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Chicago Mayor Says She Would 'Absolutely' Deny Interviews to White Reporters Again

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Democratic Chicago Mayor Lori Lightfoot is “unapologetic” about discriminating against white reporters, saying she “would absolutely” do it again.

To “celebrate” her two-year anniversary in office, Lightfoot announced in May that she would grant interviews only to “black and brown journalists.”

Her racist policy ignited a furious backlash. However, the embattled mayor said she doesn’t regret discriminating against white journalists and would cheerfully do it again.

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“I would absolutely do it again,” Lightfoot told New York Times podcaster Kara Swisher on Monday.

“I’m unapologetic about it because it spurred a very important conversation, a conversation that needed to happen, that should have happened a long time ago.”

In doubling down on her segregation policy, Lightfoot suggested it was her duty to discriminate against white journalists.

“Here is the bottom line for me: To state the obvious, I’m a black woman mayor,” she said. “I’m the mayor of the third-largest city in the country. Obviously, I have a platform, and it’s important to me to advocate on things that I believe are important. Going back to why I ran — to disrupt the status quo.”

Do you think Lightfoot's policy is racist?

Lightfoot said she instituted the anti-white ban because she was bothered by the “overwhelming whiteness and maleness of Chicago media outlets, editorial boards, the political press corps and yes, the City Hall press corps specifically.”

She was subsequently sued by government watchdog Judicial Watch, which filed a federal lawsuit on May 27 on behalf of the Daily Caller News Foundation and its reporter, Thomas Catenacci.

Catenacci, a white male, had emailed Lightfoot’s office in May, requesting an interview with the mayor. Her office ignored his initial request as well as his two follow-up emails.

In a statement Tuesday, Judicial Watch President Tom Fitton said Lightfoot must be held accountable for her anti-white discrimination, which violates Catenacci’s freedom of the press rights under the First Amendment and his right to equal protection under the 14th Amendment.

“Mayor Lightfoot discriminated against journalists based on their race,” Fitton said. “Judicial Watch has repeatedly requested that Lightfoot sign a consent decree agreeing not to use race-based criteria for interview requests for the remainder of her time in office.

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“Not only did her lawyers ignore these requests, in a recent interview, an unrepentant Lightfoot told a New York Times writer, ‘I would absolutely do it again. I’m unapologetic about it because it spurred a very important conversation, a conversation that needed to happen, that should have happened a long time ago.’”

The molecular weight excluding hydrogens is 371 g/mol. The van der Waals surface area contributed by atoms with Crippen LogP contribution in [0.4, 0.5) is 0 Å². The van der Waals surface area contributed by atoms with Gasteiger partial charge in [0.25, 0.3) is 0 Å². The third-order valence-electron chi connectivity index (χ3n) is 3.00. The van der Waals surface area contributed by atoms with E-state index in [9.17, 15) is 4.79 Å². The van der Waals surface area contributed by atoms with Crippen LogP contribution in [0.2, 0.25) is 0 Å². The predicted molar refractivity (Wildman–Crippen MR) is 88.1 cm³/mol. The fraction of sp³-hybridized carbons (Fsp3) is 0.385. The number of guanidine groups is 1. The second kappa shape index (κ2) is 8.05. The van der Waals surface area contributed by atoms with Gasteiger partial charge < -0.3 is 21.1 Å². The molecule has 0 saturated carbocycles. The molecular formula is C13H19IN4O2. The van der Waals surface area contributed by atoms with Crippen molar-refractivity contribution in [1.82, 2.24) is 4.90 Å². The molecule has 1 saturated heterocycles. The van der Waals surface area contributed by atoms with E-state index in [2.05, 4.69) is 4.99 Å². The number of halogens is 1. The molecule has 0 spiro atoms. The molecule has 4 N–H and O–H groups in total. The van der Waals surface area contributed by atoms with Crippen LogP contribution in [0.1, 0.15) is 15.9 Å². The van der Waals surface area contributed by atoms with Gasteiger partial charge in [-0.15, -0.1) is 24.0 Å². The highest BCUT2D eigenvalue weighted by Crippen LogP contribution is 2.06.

Catenacci said he had to sue the mayor because her tyrannical racism must not go unchecked.

“I cannot believe that Mayor Lightfoot told the New York Times reporter that she would absolutely discriminate against reporters again based on their race,” he said in the Judicial Watch news release. “If she isn’t stopped, what’s next?”

Even before this scandal, Lightfoot was widely criticized for allowing Chicago to devolve into a crime-infested killing field, where deadly gang violence is an accepted part of daily life in black and brown neighborhoods.

Tellingly, the mayor is a proponent of Black Lives Matter’s “defund the police” frenzy, which has ignited crime waves in liberal cities across the country.

Last month, the mayor came under fire again after a damning internal email revealed her to be a petulant bully toward her subordinates.

In the shocking six-paragraph email, an enraged Lightfoot berated her staff about needing time to herself during the workday — which she called “office time.”

The good news is that her mounting scandals have taken a toll on Lightfoot, who said she’s uncertain if she’ll seek re-election once her term ends in 2023.

“It’s not a gimme,” the mayor said on the Times podcast. “The toxicity of the debate. The physical and emotional tolls that it’s taking on all of us — those are serious issues.”

If Lightfoot doesn’t run again, she’ll join other embattled Democrats, including Seattle Mayor Jenny Durkan and Atlanta Mayor Keisha Bottoms, who chose not to seek re-election.

Like Seattle and Atlanta, Chicago has been ravaged by terrifying crime waves amid police pullbacks fueled the left’s “defund the police” hysteria.

Let’s hope Lightfoot does the right thing and spares her city more of her incompetent “leadership.”

This article appeared originally on The Western Journal.

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